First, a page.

## Abstract

The Shortest Common Superstring (SCS) is a well studied problem, having a wide range of applications. In this paper we consider two problems closely related to it. First we define the Swapped Restricted Superstring(SRS) problem, where we are given a set S of n strings, s_{1}, s_{2}, ..., s_{n} , and a text T=t_{1} t_{2} ...t_{m} , and our goal is to find a swap permutation π: {1, ..., m} →{1, ..., m} to maximize the number of strings in S that are substrings of t_{π(1)} t_{π(2)}...t_{π(m)}. We then show that the SRS problem is NP-Complete. Afterwards, we consider a similar variant denoted SRSR, where our goal is to find a swap permutation π: {1, ..., m} →{1, ..., m} to maximize the total number of times that the strings of S appear in t _{π(1)} t_{π(2)}...t_{π(m)} (we can count the same string s_{i} as a substring of t_{π(1)} t _{π(2)}...t_{π(m)} more than once). For this problem, we present a polynomial time exact algorithm.

Original language | English |
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Title of host publication | String Processing and Information Retrieval - 17th International Symposium, SPIRE 2010, Proceedings |

Pages | 270-278 |

Number of pages | 9 |

DOIs | |

State | Published - 2010 |

Event | 17th International Symposium on String Processing and Information Retrieval, SPIRE 2010 - Los Cabos, Mexico Duration: 11 Oct 2010 → 13 Oct 2010 |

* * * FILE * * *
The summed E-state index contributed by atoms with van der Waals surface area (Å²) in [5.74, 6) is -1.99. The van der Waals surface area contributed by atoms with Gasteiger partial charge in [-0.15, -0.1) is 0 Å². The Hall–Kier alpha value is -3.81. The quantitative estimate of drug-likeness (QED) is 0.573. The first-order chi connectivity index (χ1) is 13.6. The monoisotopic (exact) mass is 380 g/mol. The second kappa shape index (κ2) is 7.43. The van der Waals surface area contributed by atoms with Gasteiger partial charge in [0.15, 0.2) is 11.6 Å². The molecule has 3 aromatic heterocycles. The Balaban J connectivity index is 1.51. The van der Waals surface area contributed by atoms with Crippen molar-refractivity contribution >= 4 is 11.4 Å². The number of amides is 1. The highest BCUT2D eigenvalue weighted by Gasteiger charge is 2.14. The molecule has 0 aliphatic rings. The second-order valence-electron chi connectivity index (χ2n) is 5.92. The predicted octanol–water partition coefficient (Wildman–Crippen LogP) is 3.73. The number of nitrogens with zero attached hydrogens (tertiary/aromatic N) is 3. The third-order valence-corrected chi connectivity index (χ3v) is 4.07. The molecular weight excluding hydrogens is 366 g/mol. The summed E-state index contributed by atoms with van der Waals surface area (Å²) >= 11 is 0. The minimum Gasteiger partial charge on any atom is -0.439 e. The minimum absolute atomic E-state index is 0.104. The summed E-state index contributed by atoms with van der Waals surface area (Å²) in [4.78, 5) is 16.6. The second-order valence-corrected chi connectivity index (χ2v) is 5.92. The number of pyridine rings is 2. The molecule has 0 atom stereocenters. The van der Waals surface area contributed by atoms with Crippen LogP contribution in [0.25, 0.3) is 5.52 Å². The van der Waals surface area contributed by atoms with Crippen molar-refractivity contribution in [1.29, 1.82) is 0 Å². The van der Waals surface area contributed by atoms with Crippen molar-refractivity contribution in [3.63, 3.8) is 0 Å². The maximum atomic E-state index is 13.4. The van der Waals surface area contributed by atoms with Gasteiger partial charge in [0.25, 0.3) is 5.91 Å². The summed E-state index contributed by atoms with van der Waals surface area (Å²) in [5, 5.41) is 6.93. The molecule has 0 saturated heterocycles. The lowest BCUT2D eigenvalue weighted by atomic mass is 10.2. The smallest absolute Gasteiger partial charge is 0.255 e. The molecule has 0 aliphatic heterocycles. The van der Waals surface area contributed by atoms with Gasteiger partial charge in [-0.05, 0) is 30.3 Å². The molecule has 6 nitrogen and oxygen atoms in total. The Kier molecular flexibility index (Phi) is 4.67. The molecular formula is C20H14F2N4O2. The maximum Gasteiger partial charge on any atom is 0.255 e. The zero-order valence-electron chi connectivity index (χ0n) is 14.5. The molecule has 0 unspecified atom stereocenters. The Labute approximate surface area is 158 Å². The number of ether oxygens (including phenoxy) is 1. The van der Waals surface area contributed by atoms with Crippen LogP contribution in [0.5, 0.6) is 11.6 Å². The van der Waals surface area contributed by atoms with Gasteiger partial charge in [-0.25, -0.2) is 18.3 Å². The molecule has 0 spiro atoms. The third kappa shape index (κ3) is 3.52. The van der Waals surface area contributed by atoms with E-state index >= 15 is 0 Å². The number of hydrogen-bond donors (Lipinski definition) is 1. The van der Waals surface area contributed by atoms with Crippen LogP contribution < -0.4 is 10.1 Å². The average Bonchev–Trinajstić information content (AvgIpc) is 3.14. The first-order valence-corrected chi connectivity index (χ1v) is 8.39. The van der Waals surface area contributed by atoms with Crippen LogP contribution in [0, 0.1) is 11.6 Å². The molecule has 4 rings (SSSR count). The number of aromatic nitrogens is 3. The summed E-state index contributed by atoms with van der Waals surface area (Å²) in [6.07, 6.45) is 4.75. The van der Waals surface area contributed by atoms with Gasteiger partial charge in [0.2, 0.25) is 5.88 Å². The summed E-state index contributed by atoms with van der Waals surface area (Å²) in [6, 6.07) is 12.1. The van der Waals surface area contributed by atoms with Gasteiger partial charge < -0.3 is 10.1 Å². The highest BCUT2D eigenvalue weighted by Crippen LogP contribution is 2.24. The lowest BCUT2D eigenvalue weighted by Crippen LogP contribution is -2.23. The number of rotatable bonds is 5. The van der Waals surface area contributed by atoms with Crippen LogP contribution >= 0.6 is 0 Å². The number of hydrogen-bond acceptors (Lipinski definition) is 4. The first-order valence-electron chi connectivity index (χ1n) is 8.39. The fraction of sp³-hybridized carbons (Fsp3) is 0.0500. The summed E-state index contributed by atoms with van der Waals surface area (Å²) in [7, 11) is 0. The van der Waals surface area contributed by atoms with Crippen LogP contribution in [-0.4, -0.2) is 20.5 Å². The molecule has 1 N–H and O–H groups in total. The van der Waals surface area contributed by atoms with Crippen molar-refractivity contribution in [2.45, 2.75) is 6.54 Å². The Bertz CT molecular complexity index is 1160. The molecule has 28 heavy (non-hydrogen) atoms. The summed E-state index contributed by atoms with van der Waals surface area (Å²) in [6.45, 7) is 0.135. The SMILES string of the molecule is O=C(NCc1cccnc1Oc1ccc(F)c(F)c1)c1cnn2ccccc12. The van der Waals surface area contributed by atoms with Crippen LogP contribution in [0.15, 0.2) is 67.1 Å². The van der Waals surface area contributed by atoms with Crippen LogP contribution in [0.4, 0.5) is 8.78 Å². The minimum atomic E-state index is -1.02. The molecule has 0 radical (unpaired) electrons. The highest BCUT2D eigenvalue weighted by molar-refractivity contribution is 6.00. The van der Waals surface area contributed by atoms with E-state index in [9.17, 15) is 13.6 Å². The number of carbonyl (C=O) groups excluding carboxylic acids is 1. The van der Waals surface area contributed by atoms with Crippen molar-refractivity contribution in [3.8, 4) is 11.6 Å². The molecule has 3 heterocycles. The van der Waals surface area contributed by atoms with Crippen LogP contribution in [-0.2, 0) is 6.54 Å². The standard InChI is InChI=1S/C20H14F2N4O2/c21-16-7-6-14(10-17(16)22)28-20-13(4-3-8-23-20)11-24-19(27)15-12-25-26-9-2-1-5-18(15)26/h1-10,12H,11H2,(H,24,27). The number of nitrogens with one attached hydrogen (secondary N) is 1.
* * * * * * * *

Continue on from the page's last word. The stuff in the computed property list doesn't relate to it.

### Publication series

Name | Lecture Notes in Computer Science (including subseries Lecture Notes in Artificial Intelligence and Lecture Notes in Bioinformatics) |
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Volume | 6393 LNCS |

ISSN (Print) | 0302-9743 |

ISSN (Electronic) | 1611-3349 |

### Conference

Conference | 17th International Symposium on String Processing and Information Retrieval, SPIRE 2010 |
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Country/Territory | Mexico |

City | Los Cabos |

Period | 11/10/10 → 13/10/10 |

### Bibliographical note

Funding Information:★ This work was partially supported by the Israel Science Foundation grant 1484/08.

Funding Information:

Acknowledgements. We thank the anonymous reviewers for their useful comments. The third author is funded by an EPSRC PhD studentship.